Nonverbal Communication: those behaviors and characteristics that convey meaning without the use of words. (Floyd, G4) All forms of communication other than words themselves. Includes "inflection" and other vocal qualities and "haptics." (Wood, 333) The intentional or unintentional transmission of meaning through an individual’s non-spoken physical and behavioral cues. (McCornack, 218)

Silent-movie actors like Charlie Chaplin were the pioneers of body-language skills, as this was the only means of communication available on the screen. Each actor’s skill was classed as good or bad by the extent to which they could use “gestures” and body signals to communicate to the audience. (Pease, 9)

Adaptor: gesture used to satisfy a personal need. (Floyd, G1) Touching gesture, often unconsciously made, that serves a physical or psychological purpose. For example, twirling hair while reading, jingling pocket change, and fingering jewelry may be gestures that provide comfort, signal anxiety, or are simply unconscious habits. (McCornack, 227)

Affect Display: gesture that communications emotion. (Floyd, G1) Intentional or unintentional nonverbal behavior that reveals real or pretended emotion, such as a frown, a choked sob, or a smile intended to disguise fear. (McCornack, 240)

Artifact: a personal object that we use to announce our identity and personalize our environment. (Wood, 331) Object or visual feature of an environment with communicative value. (Floyd, G1) A nonverbal code that represents the way we use what we possess to express ourselves or influence how others view us. Jewelry, for instance, can indicate economic means, marital status, religious affiliation, style preferences, and taste. (McCornack, 238)

Chronemics: use of time. (Floyd, G1) A nonverbal code that represents the way you use time to communicate in interpersonal encounters. (McCornack, 233) The aspect of nonverbal communication that involves our "perceptions" and use of time to define identities and interaction. (Wood, 331)

Emblem: gesture that symbolizes a specific verbal meaning within a given culture, such as the “thumbs up” or the “V for victory” sign. (McCornack, 227) Gesture with a direct verbal translation. (Floyd, G2)

Eye Contact: visual contact with another person’s eyes. (Griffin, 277) Ordinarily we avert our eyes downward with sadness; away with disgust; and down or away while feeling guilt or shame. (Goleman, 23)

Gestures: movements, usually of the hands but sometimes of the full body, that express meaning and emotion or offer clarity to a message. (Griffin, 279) Use of arm and hand movements to communicate. (Floyd, G3) Noun - 'gesticulation.'

Haptics: the sense of touch and what it means. (Wood, 333) Study of how we use touch to communicate. (Floyd, G3) A nonverbal code that represents messages conveyed through touch. (McCornack, 230) 

Friendship-Warmth Touch: a touch used to express liking for another person, such as an arm across another’s shoulders, a victory slap between teammates, or playful jostling between friends. (McCornack, 231)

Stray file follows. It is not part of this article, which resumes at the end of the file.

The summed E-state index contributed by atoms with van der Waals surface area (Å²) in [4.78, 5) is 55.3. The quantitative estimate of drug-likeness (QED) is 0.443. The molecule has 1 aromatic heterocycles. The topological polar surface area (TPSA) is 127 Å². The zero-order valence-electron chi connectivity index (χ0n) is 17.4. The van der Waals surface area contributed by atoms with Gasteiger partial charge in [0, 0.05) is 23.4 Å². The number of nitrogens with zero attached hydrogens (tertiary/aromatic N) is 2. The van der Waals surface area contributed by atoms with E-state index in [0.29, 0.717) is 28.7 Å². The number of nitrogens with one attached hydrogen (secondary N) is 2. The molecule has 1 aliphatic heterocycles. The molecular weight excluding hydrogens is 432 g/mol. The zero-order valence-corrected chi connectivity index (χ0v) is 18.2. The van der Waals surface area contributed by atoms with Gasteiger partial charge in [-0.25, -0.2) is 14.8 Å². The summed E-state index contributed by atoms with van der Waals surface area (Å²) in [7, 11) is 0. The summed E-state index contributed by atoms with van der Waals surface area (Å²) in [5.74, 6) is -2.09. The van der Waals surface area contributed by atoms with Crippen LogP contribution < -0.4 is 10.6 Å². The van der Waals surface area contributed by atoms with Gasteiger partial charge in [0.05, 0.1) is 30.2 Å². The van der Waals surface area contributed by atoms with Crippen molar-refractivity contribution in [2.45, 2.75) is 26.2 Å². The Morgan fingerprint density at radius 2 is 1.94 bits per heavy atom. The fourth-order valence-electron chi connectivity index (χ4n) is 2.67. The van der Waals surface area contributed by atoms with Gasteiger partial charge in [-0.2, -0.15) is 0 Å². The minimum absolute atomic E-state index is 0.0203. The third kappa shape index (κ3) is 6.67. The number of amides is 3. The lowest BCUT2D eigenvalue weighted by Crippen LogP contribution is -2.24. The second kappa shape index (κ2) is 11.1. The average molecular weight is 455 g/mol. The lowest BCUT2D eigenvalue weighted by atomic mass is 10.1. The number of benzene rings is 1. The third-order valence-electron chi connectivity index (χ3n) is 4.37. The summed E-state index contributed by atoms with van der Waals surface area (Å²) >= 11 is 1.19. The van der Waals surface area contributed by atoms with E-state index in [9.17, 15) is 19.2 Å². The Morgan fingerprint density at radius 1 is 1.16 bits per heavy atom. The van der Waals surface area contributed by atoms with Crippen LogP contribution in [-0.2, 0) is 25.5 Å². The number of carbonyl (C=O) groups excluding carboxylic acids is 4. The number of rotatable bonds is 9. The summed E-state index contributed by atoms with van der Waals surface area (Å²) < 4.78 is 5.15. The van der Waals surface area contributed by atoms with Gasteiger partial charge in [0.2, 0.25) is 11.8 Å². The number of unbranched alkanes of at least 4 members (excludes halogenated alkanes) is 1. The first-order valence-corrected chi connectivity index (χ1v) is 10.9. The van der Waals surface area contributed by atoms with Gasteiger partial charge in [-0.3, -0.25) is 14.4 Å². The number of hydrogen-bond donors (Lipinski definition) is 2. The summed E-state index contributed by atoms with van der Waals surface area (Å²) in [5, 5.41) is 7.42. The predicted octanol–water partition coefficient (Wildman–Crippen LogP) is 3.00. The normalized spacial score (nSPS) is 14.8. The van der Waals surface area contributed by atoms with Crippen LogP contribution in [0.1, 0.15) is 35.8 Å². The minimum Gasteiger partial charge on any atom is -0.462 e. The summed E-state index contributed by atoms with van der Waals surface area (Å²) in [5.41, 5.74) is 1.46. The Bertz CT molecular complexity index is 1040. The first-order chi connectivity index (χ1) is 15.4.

Love-Intimacy Touch: a touch indicating deep emotional feeling, such as two romantic partners holding hands or two close friends embracing. (McCornack, 231) 

Social-Polite Touch: a touch, such as a handshake, used to demonstrate social norms or culturally expected behaviors. (McCornack, 231)

Illustrator: gesture used to accent or illustrate a verbal message. For example, a fisherman holds his hands apart to show the size of his catch, or someone points emphatically at a door while saying, “Leave!” (McCornack, 227)

Kinesics: body position and body motions, including those of the face. (Wood, 333) Study of movement. (Floyd, G4) A nonverbal code that represents messages communicated in visible body movements, such as facial expressions, posture, gestures, and eye contact. (McCornack, 225) The systematic use of facial expression and bodily gestures/movements to communicate meaning. (Crystal, 403)

Lying: facial expression is the best clue to determine if someone is lying. (Goleman, 23)

Physical Appearance: the way speakers dress, groom, and present themselves physically. A complex combination of social norms, cultures and generational influences, and personal style. (Griffin, 276) A code that represents visual attributes such as body type, clothing, hair, and other physical features. (McCornack, 236)

Proxemics: the study of the communicative function of body distance, posture, etc. (Crystal, 403) Use of space during communication. The farther away you are, the stronger the idea of separation. The higher up you are, the more the idea of “power” is communicated. (Griffin, 279) An aspect of nonverbal communication that includes space and our uses of it. (Wood, 333)

Regulator: gesture that controls the flow of conversation. (Floyd, G5) Gesture used to control the exchange of conversational turns during interpersonal encounters—for example, averting eye contact to avoid someone or zipping up book bags as a class to signal to a professor that the lecture should end. (McCornack, 227)

Territoriality: the tendency to claim personal spaces as our own and define certain locations as areas we don’t want others to invade, such as spreading personal stuff to claim the entire library table. (McCornack, 232)

Vocalics: characteristics of the voice. (Floyd, G6)  Changes in the volume, rate, and pitch of a speaker’s voice that affect the meaning of the words delivered. (Griffin, 449) Vocal characteristics we use to communicate nonverbal messages, such as "volume," "pitch," rate, voice quality, vocalized sounds, and silence. For instance, a pause might signal discomfort, create tension, or be used to heighten drama. (McCornack, 228)